Many of the processes that shape the Earth over timescales from human to geological arise from liquid–solid interactions. These interactions can be thermodynamic (e.g. melting, solidification), as well as mechanical (e.g. lubrication, change in viscosity). My research group has generally focused on the coupled dynamics of two liquid—solid systems: the of magma+mantle system that is active beneath (for example) mid-ocean ridges, and the ice+hydrologic system that is associated with glaciers and ice sheets. Our models arise from consideration of the fluid mechanics, thermodynamics, and basic chemistry of such systems and we use high-performance computing resources as well as analytical tools to obtain solutions that predict the (often complex) behaviour of natural systems. Recent motivating questions include the following: How do Antarctic ice streams emerge and evolve? How does mantle heterogeneity in lithology and volatile content affect the rates and pathways of magma segregation? How and where is melt produced in subduction zones? How does grain-scale microstructure control the (possibly anisotropic) rheology of partially molten ice and rock? Students joining this research group will use techniques of mathematical modelling to investigate systems in which liquid—solid interaction plays a fundamental role. Candidates with a background in physics or applied mathematics are particularly encouraged to apply.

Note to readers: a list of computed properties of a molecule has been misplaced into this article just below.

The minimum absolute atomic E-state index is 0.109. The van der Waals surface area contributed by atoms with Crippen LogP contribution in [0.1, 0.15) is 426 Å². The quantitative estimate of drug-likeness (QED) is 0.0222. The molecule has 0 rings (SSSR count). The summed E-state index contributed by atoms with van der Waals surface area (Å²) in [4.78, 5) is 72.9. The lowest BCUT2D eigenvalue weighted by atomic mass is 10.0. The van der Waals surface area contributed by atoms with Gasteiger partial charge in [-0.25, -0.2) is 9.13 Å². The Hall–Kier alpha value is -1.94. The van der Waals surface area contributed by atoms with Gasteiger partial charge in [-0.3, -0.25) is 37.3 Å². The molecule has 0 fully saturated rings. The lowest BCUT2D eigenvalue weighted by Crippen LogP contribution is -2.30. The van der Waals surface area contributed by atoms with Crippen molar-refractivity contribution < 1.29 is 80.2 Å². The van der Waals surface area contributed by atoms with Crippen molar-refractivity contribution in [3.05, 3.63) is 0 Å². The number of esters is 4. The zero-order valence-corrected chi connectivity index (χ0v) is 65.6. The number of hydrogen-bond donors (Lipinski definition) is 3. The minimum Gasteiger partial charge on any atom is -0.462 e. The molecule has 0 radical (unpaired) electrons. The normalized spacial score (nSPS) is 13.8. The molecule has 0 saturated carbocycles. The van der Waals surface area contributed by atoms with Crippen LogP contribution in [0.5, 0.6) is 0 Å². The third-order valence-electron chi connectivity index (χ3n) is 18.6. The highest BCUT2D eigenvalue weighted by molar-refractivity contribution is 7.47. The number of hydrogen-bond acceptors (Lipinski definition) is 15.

I am currently offering projects related to the role of magma in the mechanics of plate tectonics and in the dynamics of ice sheets over glacial cycles. Please see the Department of Earth Sciences Graduate Admissions page for detailed project descriptions.
Follow this link to current DPhil Topics in Earth Sciences
Experience & Qualifications
MSc and PhD from Columbia University, New York, USA in Geodynamics
12 years as a Lecturer and Professor at the University of Oxford; 2 years as a Senior Research Fellow at the University of Cambridge